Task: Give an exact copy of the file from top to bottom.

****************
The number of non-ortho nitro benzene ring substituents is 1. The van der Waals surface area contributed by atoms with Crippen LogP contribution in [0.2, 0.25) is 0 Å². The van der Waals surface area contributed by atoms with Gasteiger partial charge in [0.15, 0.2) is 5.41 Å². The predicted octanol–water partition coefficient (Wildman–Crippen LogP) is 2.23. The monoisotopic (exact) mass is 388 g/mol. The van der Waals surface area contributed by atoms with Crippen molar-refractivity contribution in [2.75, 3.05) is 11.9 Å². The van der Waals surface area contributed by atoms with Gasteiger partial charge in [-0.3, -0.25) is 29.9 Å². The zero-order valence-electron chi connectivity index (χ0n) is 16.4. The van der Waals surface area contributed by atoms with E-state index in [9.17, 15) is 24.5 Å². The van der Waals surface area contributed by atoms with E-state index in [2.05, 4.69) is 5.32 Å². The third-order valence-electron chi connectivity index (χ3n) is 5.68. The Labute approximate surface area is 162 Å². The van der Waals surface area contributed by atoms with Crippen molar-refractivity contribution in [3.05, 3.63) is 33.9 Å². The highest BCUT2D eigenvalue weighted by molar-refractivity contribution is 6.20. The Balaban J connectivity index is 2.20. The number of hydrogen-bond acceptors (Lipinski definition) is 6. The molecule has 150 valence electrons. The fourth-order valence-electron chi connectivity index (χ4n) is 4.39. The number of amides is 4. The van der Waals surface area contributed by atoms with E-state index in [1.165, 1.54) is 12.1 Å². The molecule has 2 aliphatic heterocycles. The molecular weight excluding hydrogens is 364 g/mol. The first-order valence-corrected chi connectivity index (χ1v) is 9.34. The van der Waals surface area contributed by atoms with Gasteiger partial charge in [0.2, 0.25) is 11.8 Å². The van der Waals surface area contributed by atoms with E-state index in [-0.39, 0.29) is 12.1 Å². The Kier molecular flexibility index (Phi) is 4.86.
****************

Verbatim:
The number of non-ortho nitro benzene ring substituents is 1. The van der Waals surface area contributed by atoms with Crippen LogP contribution in [0.2, 0.25) is 0 Å². The van der Waals surface area contributed by atoms with Gasteiger partial charge in [0.15, 0.2) is 5.41 Å². The predicted octanol–water partition coefficient (Wildman–Crippen LogP) is 2.23. The monoisotopic (exact) mass is 388 g/mol. The van der Waals surface area contributed by atoms with Crippen molar-refractivity contribution in [2.75, 3.05) is 11.9 Å². The van der Waals surface area contributed by atoms with Gasteiger partial charge in [-0.3, -0.25) is 29.9 Å². The zero-order valence-electron chi connectivity index (χ0n) is 16.4. The van der Waals surface area contributed by atoms with E-state index in [9.17, 15) is 24.5 Å². The van der Waals surface area contributed by atoms with E-state index in [2.05, 4.69) is 5.32 Å². The third-order valence-electron chi connectivity index (χ3n) is 5.68. The Labute approximate surface area is 162 Å². The van der Waals surface area contributed by atoms with Crippen molar-refractivity contribution in [3.05, 3.63) is 33.9 Å². The highest BCUT2D eigenvalue weighted by molar-refractivity contribution is 6.20. The Balaban J connectivity index is 2.20. The number of hydrogen-bond acceptors (Lipinski definition) is 6. The molecule has 150 valence electrons. The fourth-order valence-electron chi connectivity index (χ4n) is 4.39. The number of amides is 4. The van der Waals surface area contributed by atoms with E-state index in [1.165, 1.54) is 12.1 Å². The molecule has 2 aliphatic heterocycles. The molecular weight excluding hydrogens is 364 g/mol. The first-order valence-corrected chi connectivity index (χ1v) is 9.34. The van der Waals surface area contributed by atoms with Gasteiger partial charge in [0.2, 0.25) is 11.8 Å². The van der Waals surface area contributed by atoms with E-state index in [-0.39, 0.29) is 12.1 Å². The Kier molecular flexibility index (Phi) is 4.86.